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Alibaba's Hong Kong listing offers valuable Beijing goodwill

By Josh Horwitz
FILE PHOTO: A logo of Alibaba Group is seen during Alibaba Group's 11.11 Singles' Day global shopping festival at the company's headquarters in Hangzhou

By Josh Horwitz

SHANGHAI (Reuters) - Alibaba's Hong Kong listing will not only land it $13.4 billion, it will also garner goodwill from Beijing to help the Chinese e-commerce giant weather the fallout of a damaging trade war.

The share sale, set to be Hong Kong's largest in more than nine years, comes as Beijing seeks support from businesses and entrepreneurs in the face of anti-government protests there.

"Beijing has long wanted China's tech champions to list closer to home," Mark Natkin, managing director at Beijing-based Marbridge Consulting, said of Alibaba's plans.

"Especially now, after months of protests in Hong Kong, leaders will greatly appreciate the sense of solidarity and stability the listing brings," Natkin added.

Alibaba had originally considered a Hong Kong IPO in 2013, but ultimately chose New York after failing to gain approval from Hong Kong regulators for its unusual governance structure.

Alibaba's plan to dual list in Hong Kong from Nov. 26 is set to be the biggest cross-border secondary offering.

It comes as China's e-commerce industry is slowing, with Alibaba's annual Singles' Day shopping blitz recording its weakest sales growth since its 2009 debut, and Hong Kong's business district paralysed by demonstrations.

"The listing reflects politics more than business strategy," said Brock Silvers, managing director at Hong Kong-based Adamas Asset Management, adding the trade war was an "added incentive".

Alibaba has found itself in Washington's crosshairs after a U.S. government panel last year blocked on national security grounds its plan to acquire MoneyGram International Inc.

In June, a bipartisan group of U.S. lawmakers introduced a bill that would force U.S.-listed Chinese companies to allow third-party regulators unrestricted access to auditing reports, something Beijing has long resisted, citing national security.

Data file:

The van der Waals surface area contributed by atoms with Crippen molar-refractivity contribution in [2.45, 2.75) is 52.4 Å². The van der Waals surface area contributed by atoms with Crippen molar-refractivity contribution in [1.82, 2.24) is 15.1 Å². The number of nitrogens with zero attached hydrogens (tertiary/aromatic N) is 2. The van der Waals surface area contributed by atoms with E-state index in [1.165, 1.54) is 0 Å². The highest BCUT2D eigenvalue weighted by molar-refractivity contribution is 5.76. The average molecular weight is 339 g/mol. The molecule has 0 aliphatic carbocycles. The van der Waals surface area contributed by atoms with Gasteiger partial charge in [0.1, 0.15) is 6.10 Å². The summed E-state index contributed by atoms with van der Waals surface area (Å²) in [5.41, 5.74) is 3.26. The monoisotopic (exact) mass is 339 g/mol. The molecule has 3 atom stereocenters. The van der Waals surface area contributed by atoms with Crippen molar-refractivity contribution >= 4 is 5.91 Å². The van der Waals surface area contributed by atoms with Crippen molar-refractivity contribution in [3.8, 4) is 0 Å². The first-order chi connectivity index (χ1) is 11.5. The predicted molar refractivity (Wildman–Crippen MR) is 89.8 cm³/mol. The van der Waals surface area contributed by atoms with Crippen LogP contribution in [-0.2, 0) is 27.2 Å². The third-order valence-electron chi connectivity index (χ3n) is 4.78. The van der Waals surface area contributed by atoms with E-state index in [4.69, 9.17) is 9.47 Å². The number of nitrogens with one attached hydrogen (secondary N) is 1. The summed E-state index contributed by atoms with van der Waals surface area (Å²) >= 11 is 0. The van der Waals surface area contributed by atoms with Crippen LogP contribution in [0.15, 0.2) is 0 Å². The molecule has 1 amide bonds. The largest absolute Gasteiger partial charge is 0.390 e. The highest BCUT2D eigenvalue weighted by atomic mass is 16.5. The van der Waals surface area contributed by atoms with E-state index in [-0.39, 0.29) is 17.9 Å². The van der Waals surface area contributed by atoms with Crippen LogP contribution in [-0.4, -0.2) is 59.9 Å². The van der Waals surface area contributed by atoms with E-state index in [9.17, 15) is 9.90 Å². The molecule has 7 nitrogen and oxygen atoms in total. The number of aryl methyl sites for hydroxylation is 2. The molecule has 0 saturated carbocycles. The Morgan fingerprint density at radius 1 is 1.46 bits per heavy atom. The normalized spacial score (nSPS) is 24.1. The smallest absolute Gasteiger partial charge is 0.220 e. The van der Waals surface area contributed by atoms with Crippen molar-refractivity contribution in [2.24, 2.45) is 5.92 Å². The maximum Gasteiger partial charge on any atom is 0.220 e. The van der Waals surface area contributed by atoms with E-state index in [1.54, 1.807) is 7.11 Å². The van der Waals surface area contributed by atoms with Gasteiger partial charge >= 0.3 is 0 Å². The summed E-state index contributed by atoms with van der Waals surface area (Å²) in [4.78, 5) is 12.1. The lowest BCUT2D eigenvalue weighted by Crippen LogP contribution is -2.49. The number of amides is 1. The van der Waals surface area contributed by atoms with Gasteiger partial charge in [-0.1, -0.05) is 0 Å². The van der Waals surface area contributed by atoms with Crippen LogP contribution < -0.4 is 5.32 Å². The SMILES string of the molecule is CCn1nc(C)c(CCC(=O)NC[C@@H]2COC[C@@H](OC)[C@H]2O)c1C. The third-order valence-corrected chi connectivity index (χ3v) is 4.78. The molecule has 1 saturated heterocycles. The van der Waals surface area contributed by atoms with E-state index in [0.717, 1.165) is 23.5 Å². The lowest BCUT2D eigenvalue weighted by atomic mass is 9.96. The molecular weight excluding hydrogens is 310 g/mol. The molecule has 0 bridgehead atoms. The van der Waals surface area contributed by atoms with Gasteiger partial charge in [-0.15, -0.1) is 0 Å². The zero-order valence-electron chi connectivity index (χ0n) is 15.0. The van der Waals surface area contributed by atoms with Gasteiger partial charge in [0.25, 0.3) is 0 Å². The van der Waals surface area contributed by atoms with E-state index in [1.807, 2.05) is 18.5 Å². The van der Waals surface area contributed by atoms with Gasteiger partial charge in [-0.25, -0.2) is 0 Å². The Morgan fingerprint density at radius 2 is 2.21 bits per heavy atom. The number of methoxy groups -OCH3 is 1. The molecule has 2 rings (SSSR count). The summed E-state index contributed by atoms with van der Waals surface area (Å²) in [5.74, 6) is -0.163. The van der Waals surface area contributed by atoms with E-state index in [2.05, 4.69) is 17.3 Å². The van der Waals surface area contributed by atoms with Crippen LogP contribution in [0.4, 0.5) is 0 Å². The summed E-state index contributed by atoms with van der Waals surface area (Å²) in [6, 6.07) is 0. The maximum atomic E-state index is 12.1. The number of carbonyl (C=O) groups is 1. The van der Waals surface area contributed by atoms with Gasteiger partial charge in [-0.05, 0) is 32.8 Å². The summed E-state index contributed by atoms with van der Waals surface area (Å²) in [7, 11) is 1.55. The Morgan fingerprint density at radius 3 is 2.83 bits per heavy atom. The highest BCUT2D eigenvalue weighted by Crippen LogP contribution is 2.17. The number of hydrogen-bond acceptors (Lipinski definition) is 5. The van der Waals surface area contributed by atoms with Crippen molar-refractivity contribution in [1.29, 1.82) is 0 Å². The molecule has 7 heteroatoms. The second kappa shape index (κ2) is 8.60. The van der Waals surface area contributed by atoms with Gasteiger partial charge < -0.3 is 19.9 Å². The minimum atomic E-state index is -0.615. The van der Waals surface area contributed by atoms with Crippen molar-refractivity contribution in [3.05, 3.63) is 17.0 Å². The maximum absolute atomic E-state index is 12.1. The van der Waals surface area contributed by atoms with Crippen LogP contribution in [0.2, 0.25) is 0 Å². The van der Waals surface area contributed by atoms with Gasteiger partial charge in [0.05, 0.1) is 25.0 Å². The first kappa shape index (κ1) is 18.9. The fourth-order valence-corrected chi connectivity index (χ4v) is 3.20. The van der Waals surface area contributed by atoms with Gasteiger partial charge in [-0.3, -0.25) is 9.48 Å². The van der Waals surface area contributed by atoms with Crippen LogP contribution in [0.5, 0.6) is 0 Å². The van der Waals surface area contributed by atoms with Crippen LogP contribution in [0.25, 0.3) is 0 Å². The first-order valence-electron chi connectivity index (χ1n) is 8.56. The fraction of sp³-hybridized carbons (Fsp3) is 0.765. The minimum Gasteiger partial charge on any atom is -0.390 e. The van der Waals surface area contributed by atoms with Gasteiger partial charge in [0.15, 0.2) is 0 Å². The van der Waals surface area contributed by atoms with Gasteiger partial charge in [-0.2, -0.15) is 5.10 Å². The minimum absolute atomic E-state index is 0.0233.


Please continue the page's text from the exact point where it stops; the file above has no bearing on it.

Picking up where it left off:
And in September, there were reports that U.S. President Donald Trump was considering forced de-listing of U.S.-listed Chinese companies on similar grounds.

"Trump has threatened to restrict China's access to U.S. capital markets, and Alibaba's Hong Kong listing could help blunt that leverage," said Silvers.

Alibaba declined to comment.


'RICH ALIBABA ECONOMY'

Staying closer to home could help the $475 billion retailer boost its valuation.

"Investors in the Hong Kong stock market are less influenced by the political atmosphere and have a more objective view of the richness of the Alibaba economy," a former Alibaba senior executive, who declined to be named, said.

While its 17.1% operating profit margin and over 50% revenue growth rate are the envy of many Western retailers in mature economies, Alibaba trades at a deep discount to them.

It trades at just 25 times forecast earnings, compared to 85 times for Amazon, even though the U.S. firm's margin is just 4.5% and revenue growth around 30%, Refinitiv data shows.

Alibaba's plan to expand beyond its core e-commerce to cloud, entertainment and artificial intelligence will help reduce some of the gap with the $869 billion giant.

Alibaba said in a filing it would use the Hong Kong proceeds to invest in food delivery services, video streaming platforms, cloud computing and machine learning.

The overwhelming majority of Alibaba's revenue comes from advertisements and related services it offers on its e-commerce sites, but growth from this revenue stream has steadily slowed.

It sits on a $33 billion cash pile and the share sale will boost its coffers above Amazon's $43 billion, sharply enhancing its financial firepower for expansion into new sectors.

This extra ammunition can be used against Beijing-based Meituan Dianping in the food delivery sector, as well as Tencent Holdings Inc and Baidu Inc in artificial intelligence and the cloud.

"While the added access to capital should prove to be extremely useful, it isn't a necessity," Silvers said.


(Reporting by Josh Horwitz; Editing by Miyoung Kim and Alexander Smith)